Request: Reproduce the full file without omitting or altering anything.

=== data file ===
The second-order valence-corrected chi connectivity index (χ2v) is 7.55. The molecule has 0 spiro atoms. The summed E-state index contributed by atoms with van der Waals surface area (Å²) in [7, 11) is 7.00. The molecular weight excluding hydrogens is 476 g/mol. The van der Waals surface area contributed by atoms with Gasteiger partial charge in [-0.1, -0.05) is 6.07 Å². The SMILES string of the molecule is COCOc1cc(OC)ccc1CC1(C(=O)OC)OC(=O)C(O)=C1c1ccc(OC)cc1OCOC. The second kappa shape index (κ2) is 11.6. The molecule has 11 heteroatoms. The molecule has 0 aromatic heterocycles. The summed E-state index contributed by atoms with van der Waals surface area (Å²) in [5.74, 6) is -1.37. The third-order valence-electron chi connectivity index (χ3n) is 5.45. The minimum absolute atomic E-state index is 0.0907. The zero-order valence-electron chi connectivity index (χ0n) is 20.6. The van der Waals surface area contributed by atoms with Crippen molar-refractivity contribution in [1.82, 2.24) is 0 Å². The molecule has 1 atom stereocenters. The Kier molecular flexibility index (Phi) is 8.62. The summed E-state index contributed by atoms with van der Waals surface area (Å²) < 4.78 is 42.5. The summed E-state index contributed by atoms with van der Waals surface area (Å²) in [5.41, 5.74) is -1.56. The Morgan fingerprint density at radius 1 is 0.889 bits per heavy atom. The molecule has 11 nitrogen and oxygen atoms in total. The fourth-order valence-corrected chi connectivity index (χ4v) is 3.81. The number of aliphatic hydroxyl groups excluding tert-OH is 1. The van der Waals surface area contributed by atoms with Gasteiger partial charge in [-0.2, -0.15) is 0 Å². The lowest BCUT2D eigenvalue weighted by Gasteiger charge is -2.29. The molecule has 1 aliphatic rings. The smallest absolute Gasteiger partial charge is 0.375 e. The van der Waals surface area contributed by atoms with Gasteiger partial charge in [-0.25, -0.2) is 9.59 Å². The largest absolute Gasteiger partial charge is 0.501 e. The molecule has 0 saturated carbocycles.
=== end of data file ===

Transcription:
The second-order valence-corrected chi connectivity index (χ2v) is 7.55. The molecule has 0 spiro atoms. The summed E-state index contributed by atoms with van der Waals surface area (Å²) in [7, 11) is 7.00. The molecular weight excluding hydrogens is 476 g/mol. The van der Waals surface area contributed by atoms with Gasteiger partial charge in [-0.1, -0.05) is 6.07 Å². The SMILES string of the molecule is COCOc1cc(OC)ccc1CC1(C(=O)OC)OC(=O)C(O)=C1c1ccc(OC)cc1OCOC. The second kappa shape index (κ2) is 11.6. The molecule has 11 heteroatoms. The molecule has 0 aromatic heterocycles. The summed E-state index contributed by atoms with van der Waals surface area (Å²) in [5.74, 6) is -1.37. The third-order valence-electron chi connectivity index (χ3n) is 5.45. The minimum absolute atomic E-state index is 0.0907. The zero-order valence-electron chi connectivity index (χ0n) is 20.6. The van der Waals surface area contributed by atoms with Crippen molar-refractivity contribution in [1.82, 2.24) is 0 Å². The molecule has 1 atom stereocenters. The Kier molecular flexibility index (Phi) is 8.62. The summed E-state index contributed by atoms with van der Waals surface area (Å²) < 4.78 is 42.5. The summed E-state index contributed by atoms with van der Waals surface area (Å²) in [5.41, 5.74) is -1.56. The Morgan fingerprint density at radius 1 is 0.889 bits per heavy atom. The molecule has 11 nitrogen and oxygen atoms in total. The fourth-order valence-corrected chi connectivity index (χ4v) is 3.81. The number of aliphatic hydroxyl groups excluding tert-OH is 1. The van der Waals surface area contributed by atoms with Gasteiger partial charge in [-0.2, -0.15) is 0 Å². The lowest BCUT2D eigenvalue weighted by Gasteiger charge is -2.29. The molecule has 1 aliphatic rings. The smallest absolute Gasteiger partial charge is 0.375 e. The van der Waals surface area contributed by atoms with Gasteiger partial charge in [-0.25, -0.2) is 9.59 Å². The largest absolute Gasteiger partial charge is 0.501 e. The molecule has 0 saturated carbocycles.